Residents discuss SPS budget proposal at town hall

Published 6:18 pm Friday, March 10, 2023

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The public had the opportunity to discuss and provide input on the proposed 2023-2024 Suffolk Public Schools budget during a town hall meeting held by Holy Neck Borough School Board Member Dawn Marie Brittingham.

The 183 page, $175 million.49 million budget provided information funds the district in areas including security and safety, food services revenues, and career and technical education.

The town hall drew more than 20 citizens, along with Suffolk Mayor Michael Duman, Councilman Timothy Johnson, Del. Clinton Jenkins and Planning Commissioner Johnnie Edwards.

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“I’m here because I want to know what you want me to know. So what questions do you have about the budget,” said Brittingham opening the public forum. “The question is, for me, where the proposals are for the budget where the money is going to be placed, is that ‘Where do we need to place the money?’ And I want to know what you guys think about it. I want to know if you agree with where the money is being proposed. And if you don’t, I need to know where so that I can take those questions back to the Superintendent.”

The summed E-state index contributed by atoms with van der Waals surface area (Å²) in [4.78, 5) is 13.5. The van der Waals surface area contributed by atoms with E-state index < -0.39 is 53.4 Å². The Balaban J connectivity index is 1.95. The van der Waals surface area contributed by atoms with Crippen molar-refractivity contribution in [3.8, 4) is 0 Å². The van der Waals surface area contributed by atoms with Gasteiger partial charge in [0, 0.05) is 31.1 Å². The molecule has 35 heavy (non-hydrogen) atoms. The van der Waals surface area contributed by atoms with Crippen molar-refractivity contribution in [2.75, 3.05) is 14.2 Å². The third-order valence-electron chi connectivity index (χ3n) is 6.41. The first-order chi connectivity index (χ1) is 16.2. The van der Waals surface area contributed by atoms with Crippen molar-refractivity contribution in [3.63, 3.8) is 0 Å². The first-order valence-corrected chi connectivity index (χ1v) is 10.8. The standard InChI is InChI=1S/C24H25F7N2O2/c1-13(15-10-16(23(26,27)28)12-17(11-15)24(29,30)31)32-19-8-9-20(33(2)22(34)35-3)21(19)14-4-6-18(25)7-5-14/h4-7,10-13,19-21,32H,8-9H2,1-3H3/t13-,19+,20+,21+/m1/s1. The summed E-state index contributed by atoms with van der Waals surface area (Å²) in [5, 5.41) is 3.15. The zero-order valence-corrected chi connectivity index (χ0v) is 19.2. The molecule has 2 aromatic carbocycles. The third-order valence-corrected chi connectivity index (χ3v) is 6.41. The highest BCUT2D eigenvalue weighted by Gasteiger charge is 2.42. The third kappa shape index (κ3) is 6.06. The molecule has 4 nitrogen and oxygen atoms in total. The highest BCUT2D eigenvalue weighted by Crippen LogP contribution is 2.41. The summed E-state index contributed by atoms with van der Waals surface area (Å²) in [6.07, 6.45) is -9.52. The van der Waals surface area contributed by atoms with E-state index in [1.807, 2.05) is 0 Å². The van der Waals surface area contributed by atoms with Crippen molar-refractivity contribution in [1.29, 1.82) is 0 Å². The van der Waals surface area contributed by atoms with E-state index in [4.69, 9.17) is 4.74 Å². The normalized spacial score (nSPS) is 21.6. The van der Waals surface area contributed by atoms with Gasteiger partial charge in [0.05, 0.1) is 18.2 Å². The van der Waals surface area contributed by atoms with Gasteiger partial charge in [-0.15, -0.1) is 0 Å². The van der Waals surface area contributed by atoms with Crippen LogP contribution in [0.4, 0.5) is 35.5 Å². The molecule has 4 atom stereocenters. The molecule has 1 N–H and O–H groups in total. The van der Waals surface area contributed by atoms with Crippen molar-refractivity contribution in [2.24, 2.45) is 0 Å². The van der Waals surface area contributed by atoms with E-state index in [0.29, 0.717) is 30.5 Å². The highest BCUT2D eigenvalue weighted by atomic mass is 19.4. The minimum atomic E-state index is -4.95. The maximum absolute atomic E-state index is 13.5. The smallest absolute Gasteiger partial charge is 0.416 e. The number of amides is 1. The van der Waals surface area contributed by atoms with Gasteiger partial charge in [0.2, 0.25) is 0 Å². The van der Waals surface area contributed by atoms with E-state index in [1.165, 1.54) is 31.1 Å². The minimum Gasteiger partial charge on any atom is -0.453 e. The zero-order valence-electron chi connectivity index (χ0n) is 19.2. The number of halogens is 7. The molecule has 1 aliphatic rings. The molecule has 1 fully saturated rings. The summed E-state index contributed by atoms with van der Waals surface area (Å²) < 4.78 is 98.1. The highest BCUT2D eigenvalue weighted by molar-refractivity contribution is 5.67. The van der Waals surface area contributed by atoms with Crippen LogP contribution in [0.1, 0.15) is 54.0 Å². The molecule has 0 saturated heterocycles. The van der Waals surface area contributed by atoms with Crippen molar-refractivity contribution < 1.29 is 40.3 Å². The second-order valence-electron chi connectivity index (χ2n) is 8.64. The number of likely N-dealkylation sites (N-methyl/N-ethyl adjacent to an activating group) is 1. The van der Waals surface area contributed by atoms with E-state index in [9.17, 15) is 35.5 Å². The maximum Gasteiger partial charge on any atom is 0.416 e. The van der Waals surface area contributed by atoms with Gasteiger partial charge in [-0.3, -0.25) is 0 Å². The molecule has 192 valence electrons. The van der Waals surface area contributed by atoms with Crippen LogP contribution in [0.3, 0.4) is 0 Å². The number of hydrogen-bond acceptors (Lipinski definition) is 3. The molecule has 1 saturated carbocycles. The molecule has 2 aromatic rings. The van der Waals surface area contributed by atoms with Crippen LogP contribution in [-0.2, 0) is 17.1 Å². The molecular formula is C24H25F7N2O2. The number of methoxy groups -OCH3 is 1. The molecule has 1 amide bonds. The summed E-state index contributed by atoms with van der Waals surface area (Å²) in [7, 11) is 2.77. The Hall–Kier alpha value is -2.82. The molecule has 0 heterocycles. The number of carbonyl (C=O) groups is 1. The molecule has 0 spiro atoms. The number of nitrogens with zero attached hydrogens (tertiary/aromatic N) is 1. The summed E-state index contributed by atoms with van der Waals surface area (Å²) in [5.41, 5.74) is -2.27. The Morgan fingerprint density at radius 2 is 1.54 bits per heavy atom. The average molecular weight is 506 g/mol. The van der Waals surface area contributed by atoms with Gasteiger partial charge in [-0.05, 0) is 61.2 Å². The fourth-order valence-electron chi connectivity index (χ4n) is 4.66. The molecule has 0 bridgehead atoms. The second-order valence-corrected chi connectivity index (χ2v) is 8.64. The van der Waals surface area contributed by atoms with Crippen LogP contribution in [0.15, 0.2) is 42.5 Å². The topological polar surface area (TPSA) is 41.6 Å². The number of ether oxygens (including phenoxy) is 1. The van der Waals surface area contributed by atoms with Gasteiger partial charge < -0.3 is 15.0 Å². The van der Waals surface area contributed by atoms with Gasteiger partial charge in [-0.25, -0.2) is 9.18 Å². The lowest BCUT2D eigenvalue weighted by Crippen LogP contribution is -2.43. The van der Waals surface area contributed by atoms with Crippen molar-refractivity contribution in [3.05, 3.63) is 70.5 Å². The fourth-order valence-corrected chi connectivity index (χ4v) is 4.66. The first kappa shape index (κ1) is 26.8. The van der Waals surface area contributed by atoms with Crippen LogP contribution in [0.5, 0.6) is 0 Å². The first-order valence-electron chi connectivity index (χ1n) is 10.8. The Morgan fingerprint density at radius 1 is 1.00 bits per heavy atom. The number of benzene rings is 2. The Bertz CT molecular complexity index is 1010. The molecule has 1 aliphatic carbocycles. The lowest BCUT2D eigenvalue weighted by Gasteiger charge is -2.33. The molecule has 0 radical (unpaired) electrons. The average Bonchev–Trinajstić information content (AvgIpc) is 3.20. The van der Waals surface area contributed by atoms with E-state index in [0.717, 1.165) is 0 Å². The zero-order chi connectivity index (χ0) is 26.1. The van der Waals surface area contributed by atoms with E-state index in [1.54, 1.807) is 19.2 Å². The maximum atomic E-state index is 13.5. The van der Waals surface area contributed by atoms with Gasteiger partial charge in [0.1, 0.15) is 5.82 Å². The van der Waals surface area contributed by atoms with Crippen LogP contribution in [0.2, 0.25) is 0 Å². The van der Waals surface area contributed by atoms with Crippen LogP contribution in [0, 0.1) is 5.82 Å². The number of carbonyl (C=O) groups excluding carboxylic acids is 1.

Early comments were made on the importance of the Saturday Academy program for student achievement with another asking on the breakdown data on permanent teachers versus substitute teachers. 

On the slide on Instruction – High School General Education, one citizen discussed the “Professional Learning Alloc” number being raised from $14,204 (actual for 2021-2022) to $15,000 (both revised 2022-2023 and proposed 2023-2024).

“That’s for training teachers, is that for their professional development,”  the citizen asked. “And where’s the money that should be going towards that? Because, in my opinion, we spend a lot more money for the professional development for our teachers.”